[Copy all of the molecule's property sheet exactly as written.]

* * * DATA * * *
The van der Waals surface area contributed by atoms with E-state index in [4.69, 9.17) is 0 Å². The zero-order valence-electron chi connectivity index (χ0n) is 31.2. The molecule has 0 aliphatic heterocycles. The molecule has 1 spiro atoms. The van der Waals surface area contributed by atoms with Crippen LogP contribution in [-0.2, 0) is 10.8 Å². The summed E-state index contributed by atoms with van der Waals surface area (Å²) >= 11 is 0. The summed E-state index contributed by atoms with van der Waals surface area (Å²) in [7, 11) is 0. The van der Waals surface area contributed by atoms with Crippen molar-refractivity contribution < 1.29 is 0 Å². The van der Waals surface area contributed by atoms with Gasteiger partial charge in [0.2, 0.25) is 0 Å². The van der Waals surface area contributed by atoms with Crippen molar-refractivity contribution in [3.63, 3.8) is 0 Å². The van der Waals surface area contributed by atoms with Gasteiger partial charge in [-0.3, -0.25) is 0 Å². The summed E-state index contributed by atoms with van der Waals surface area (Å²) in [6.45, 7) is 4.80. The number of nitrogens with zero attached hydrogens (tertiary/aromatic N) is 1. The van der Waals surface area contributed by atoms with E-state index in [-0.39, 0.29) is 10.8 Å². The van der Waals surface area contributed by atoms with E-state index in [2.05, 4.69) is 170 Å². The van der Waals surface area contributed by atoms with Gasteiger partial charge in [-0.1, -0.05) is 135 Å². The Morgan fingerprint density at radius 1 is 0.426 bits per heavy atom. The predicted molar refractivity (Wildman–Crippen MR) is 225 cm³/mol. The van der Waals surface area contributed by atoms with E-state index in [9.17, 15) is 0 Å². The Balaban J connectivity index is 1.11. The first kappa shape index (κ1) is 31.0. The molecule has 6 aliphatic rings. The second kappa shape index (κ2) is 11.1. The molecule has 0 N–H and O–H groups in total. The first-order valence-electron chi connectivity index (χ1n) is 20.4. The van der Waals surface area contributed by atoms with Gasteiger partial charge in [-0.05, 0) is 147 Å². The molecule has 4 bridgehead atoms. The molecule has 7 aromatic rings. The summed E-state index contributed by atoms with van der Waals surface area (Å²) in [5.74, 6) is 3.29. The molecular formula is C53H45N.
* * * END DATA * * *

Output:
The van der Waals surface area contributed by atoms with E-state index in [4.69, 9.17) is 0 Å². The zero-order valence-electron chi connectivity index (χ0n) is 31.2. The molecule has 0 aliphatic heterocycles. The molecule has 1 spiro atoms. The van der Waals surface area contributed by atoms with Crippen LogP contribution in [-0.2, 0) is 10.8 Å². The summed E-state index contributed by atoms with van der Waals surface area (Å²) >= 11 is 0. The summed E-state index contributed by atoms with van der Waals surface area (Å²) in [7, 11) is 0. The van der Waals surface area contributed by atoms with Crippen molar-refractivity contribution < 1.29 is 0 Å². The van der Waals surface area contributed by atoms with Gasteiger partial charge in [0.2, 0.25) is 0 Å². The van der Waals surface area contributed by atoms with Crippen molar-refractivity contribution in [3.63, 3.8) is 0 Å². The van der Waals surface area contributed by atoms with Gasteiger partial charge in [-0.3, -0.25) is 0 Å². The summed E-state index contributed by atoms with van der Waals surface area (Å²) in [6.45, 7) is 4.80. The number of nitrogens with zero attached hydrogens (tertiary/aromatic N) is 1. The van der Waals surface area contributed by atoms with E-state index in [-0.39, 0.29) is 10.8 Å². The van der Waals surface area contributed by atoms with E-state index in [2.05, 4.69) is 170 Å². The van der Waals surface area contributed by atoms with Gasteiger partial charge in [-0.1, -0.05) is 135 Å². The Morgan fingerprint density at radius 1 is 0.426 bits per heavy atom. The predicted molar refractivity (Wildman–Crippen MR) is 225 cm³/mol. The van der Waals surface area contributed by atoms with E-state index in [9.17, 15) is 0 Å². The Balaban J connectivity index is 1.11. The first kappa shape index (κ1) is 31.0. The molecule has 6 aliphatic rings. The second kappa shape index (κ2) is 11.1. The molecule has 0 N–H and O–H groups in total. The first-order valence-electron chi connectivity index (χ1n) is 20.4. The van der Waals surface area contributed by atoms with Gasteiger partial charge in [-0.05, 0) is 147 Å². The molecule has 4 bridgehead atoms. The molecule has 7 aromatic rings. The summed E-state index contributed by atoms with van der Waals surface area (Å²) in [5.74, 6) is 3.29. The molecular formula is C53H45N.